Now that I’m well on my way to publishing my first eBook, I decided to give myself a “dry run” through the e-publishing process. I’d hate for my first professional release to be fraught with issues as I learn how to do this, so I thought I’d put together a small collection of poems, work up a cover, and upload it, just to see how it’s done. You can find this attempt–Muzak for the Metro–at Kobo Books.
This is a bare bones release, and certainly isn’t perfect–which is why it’s free–but it served its purpose of walking me through the process. I found it to be a simple and painless operation, though it highlighted some areas I’ll have to learn more about.
Tomorrow I’ll take a more detailed look at the process, but for now, I’ll note two things:
I did this cover myself, just for the sake of having something besides a blank image to put in the store. It’s a photo I took in Paris several years ago, cut to size and doctored up in Paint.net. It was dead easy–but this isn’t the way to get a cover for your book. I admit it’s not great quality, but being a test of sorts, it’s not supposed to be. My upcoming collection will be a more professional job, which is important–despite the cliche to the contrary, many people will judge your book by the cover, so it should be a good one!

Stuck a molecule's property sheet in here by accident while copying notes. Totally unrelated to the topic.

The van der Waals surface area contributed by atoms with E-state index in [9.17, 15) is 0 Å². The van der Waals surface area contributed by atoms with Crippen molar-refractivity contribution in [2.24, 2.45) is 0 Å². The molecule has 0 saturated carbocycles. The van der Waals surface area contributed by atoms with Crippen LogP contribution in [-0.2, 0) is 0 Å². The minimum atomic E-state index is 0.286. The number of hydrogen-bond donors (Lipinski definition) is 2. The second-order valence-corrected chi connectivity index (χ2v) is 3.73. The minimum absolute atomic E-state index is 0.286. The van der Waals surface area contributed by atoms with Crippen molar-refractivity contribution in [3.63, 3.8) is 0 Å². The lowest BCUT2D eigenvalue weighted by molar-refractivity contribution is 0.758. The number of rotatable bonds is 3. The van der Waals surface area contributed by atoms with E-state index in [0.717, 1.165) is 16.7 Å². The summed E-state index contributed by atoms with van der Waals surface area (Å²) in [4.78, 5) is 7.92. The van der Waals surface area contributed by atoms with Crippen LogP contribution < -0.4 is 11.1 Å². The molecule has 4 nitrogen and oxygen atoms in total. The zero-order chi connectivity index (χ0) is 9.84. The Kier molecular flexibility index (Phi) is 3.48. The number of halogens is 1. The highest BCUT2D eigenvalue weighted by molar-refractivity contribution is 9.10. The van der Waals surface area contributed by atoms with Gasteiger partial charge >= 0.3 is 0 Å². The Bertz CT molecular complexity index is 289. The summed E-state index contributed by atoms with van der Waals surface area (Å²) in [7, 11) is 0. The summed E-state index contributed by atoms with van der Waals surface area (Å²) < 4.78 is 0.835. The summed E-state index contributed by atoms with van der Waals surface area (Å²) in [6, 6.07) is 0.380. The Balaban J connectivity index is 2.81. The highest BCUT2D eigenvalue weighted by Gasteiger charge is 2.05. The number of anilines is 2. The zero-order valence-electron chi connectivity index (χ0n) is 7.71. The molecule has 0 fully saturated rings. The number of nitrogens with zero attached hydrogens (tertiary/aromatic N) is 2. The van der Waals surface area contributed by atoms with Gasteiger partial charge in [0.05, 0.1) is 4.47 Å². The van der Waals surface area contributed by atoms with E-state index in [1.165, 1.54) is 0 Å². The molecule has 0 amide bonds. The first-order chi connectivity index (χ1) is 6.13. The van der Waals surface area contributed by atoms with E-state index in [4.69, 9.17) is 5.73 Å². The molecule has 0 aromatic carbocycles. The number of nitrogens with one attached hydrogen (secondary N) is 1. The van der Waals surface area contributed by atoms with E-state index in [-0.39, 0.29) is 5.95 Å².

The second issue I had was with formatting the eBook. I used Scrivener to create the .epub file, and although it showed fine in Calibre, once I uploaded it to Kobo the line spacing changed. In Adobe Digital Editions, there are no line breaks at all except for between poems; on my Kobo device, there seem to be extra spaces and line breaks in random places. I think the issue has to do with the fact that it’s poetry, and so has abnormal spacing anyway; but I’ll obviously need to learn more about formatting.
Edit: I’ve read on other blogs that this formatting issue isn’t unique, and in fact is relatively common. One suggested solution is to upload the book in a .doc file, instead of an ePub.
So there we are: my first published work. I’m not really counting this, of course–in fact, I intend to take it down in a day or so, because I don’t want this example to seem indicative of my work. But all in all, I think it was a worthwhile experiment, and ‘m glad I cut my teeth on this, rather than fumbling through something I plan to sell.
You can find it at the Kobo store for a day or two, so check it out!